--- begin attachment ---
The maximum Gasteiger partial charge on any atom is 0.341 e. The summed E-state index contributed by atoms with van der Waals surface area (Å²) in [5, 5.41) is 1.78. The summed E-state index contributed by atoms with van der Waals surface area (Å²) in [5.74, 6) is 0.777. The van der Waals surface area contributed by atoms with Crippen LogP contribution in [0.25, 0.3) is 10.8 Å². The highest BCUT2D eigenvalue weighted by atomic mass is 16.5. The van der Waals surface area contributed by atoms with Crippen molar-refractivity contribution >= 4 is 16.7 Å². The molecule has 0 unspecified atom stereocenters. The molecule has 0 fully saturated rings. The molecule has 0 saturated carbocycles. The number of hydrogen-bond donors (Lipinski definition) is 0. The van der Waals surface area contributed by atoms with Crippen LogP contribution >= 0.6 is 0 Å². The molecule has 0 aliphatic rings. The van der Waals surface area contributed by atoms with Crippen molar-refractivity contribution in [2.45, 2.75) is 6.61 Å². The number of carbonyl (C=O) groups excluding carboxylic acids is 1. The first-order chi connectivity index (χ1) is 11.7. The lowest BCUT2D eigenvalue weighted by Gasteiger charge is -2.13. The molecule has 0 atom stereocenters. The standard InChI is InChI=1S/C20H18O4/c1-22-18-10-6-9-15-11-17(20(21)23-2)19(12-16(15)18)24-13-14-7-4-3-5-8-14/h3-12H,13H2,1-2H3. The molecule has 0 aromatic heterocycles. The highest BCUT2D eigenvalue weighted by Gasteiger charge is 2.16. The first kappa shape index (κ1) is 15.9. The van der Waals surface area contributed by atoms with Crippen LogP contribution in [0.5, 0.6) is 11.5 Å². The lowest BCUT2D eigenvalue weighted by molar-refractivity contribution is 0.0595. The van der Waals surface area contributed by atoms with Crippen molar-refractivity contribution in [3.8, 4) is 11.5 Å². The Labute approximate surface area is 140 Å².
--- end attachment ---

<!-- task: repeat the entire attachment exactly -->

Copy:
The maximum Gasteiger partial charge on any atom is 0.341 e. The summed E-state index contributed by atoms with van der Waals surface area (Å²) in [5, 5.41) is 1.78. The summed E-state index contributed by atoms with van der Waals surface area (Å²) in [5.74, 6) is 0.777. The van der Waals surface area contributed by atoms with Crippen LogP contribution in [0.25, 0.3) is 10.8 Å². The highest BCUT2D eigenvalue weighted by atomic mass is 16.5. The van der Waals surface area contributed by atoms with Crippen molar-refractivity contribution >= 4 is 16.7 Å². The molecule has 0 unspecified atom stereocenters. The molecule has 0 fully saturated rings. The molecule has 0 saturated carbocycles. The number of hydrogen-bond donors (Lipinski definition) is 0. The van der Waals surface area contributed by atoms with Crippen LogP contribution >= 0.6 is 0 Å². The molecule has 0 aliphatic rings. The van der Waals surface area contributed by atoms with Crippen molar-refractivity contribution in [2.45, 2.75) is 6.61 Å². The number of carbonyl (C=O) groups excluding carboxylic acids is 1. The first-order chi connectivity index (χ1) is 11.7. The lowest BCUT2D eigenvalue weighted by Gasteiger charge is -2.13. The molecule has 0 atom stereocenters. The standard InChI is InChI=1S/C20H18O4/c1-22-18-10-6-9-15-11-17(20(21)23-2)19(12-16(15)18)24-13-14-7-4-3-5-8-14/h3-12H,13H2,1-2H3. The molecule has 0 aromatic heterocycles. The highest BCUT2D eigenvalue weighted by Gasteiger charge is 2.16. The first kappa shape index (κ1) is 15.9. The van der Waals surface area contributed by atoms with Crippen LogP contribution in [0.5, 0.6) is 11.5 Å². The lowest BCUT2D eigenvalue weighted by molar-refractivity contribution is 0.0595. The van der Waals surface area contributed by atoms with Crippen molar-refractivity contribution in [3.8, 4) is 11.5 Å². The Labute approximate surface area is 140 Å².